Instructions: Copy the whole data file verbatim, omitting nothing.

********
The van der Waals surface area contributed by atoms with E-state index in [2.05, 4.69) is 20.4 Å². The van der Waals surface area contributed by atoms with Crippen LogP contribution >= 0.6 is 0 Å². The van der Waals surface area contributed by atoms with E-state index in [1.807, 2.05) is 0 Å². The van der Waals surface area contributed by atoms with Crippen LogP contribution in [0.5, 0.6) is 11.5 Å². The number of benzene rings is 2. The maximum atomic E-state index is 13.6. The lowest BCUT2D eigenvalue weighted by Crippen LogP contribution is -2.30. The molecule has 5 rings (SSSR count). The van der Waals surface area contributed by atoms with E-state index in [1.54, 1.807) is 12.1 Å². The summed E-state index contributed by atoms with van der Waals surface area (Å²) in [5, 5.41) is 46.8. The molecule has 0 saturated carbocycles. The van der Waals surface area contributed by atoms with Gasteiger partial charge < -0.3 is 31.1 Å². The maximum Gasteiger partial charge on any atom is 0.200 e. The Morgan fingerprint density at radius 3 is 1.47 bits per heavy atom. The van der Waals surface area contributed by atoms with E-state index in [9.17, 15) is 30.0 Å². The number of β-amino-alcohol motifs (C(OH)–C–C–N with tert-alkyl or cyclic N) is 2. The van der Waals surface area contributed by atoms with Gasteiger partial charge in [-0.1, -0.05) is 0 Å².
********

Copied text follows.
The van der Waals surface area contributed by atoms with E-state index in [2.05, 4.69) is 20.4 Å². The van der Waals surface area contributed by atoms with Crippen LogP contribution >= 0.6 is 0 Å². The van der Waals surface area contributed by atoms with E-state index in [1.807, 2.05) is 0 Å². The van der Waals surface area contributed by atoms with Crippen LogP contribution in [0.5, 0.6) is 11.5 Å². The number of benzene rings is 2. The maximum atomic E-state index is 13.6. The lowest BCUT2D eigenvalue weighted by Crippen LogP contribution is -2.30. The molecule has 5 rings (SSSR count). The van der Waals surface area contributed by atoms with E-state index in [1.54, 1.807) is 12.1 Å². The summed E-state index contributed by atoms with van der Waals surface area (Å²) in [5, 5.41) is 46.8. The molecule has 0 saturated carbocycles. The van der Waals surface area contributed by atoms with Gasteiger partial charge < -0.3 is 31.1 Å². The maximum Gasteiger partial charge on any atom is 0.200 e. The Morgan fingerprint density at radius 3 is 1.47 bits per heavy atom. The van der Waals surface area contributed by atoms with E-state index in [9.17, 15) is 30.0 Å². The number of β-amino-alcohol motifs (C(OH)–C–C–N with tert-alkyl or cyclic N) is 2. The van der Waals surface area contributed by atoms with Gasteiger partial charge in [-0.1, -0.05) is 0 Å².